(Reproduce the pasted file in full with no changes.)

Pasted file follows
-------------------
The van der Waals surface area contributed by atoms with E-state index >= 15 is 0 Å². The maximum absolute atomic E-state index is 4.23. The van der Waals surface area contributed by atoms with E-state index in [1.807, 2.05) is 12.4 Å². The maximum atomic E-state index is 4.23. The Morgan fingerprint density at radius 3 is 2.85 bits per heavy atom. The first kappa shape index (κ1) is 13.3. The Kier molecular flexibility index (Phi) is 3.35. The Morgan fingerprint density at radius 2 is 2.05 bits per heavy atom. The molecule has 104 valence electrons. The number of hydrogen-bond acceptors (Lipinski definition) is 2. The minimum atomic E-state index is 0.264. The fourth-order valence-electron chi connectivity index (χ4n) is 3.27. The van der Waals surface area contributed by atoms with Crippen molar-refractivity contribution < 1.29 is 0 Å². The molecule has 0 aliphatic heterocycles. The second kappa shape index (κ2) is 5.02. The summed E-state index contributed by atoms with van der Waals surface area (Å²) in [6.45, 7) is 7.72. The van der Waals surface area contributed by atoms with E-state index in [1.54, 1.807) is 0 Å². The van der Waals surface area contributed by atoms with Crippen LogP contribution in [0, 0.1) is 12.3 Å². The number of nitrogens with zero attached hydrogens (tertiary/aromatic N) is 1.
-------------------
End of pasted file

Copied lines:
The van der Waals surface area contributed by atoms with E-state index >= 15 is 0 Å². The maximum absolute atomic E-state index is 4.23. The van der Waals surface area contributed by atoms with E-state index in [1.807, 2.05) is 12.4 Å². The maximum atomic E-state index is 4.23. The Morgan fingerprint density at radius 3 is 2.85 bits per heavy atom. The first kappa shape index (κ1) is 13.3. The Kier molecular flexibility index (Phi) is 3.35. The Morgan fingerprint density at radius 2 is 2.05 bits per heavy atom. The molecule has 104 valence electrons. The number of hydrogen-bond acceptors (Lipinski definition) is 2. The minimum atomic E-state index is 0.264. The fourth-order valence-electron chi connectivity index (χ4n) is 3.27. The van der Waals surface area contributed by atoms with Crippen molar-refractivity contribution < 1.29 is 0 Å². The molecule has 0 aliphatic heterocycles. The second kappa shape index (κ2) is 5.02. The summed E-state index contributed by atoms with van der Waals surface area (Å²) in [6.45, 7) is 7.72. The van der Waals surface area contributed by atoms with E-state index in [1.54, 1.807) is 0 Å². The van der Waals surface area contributed by atoms with Crippen LogP contribution in [0, 0.1) is 12.3 Å². The number of nitrogens with zero attached hydrogens (tertiary/aromatic N) is 1.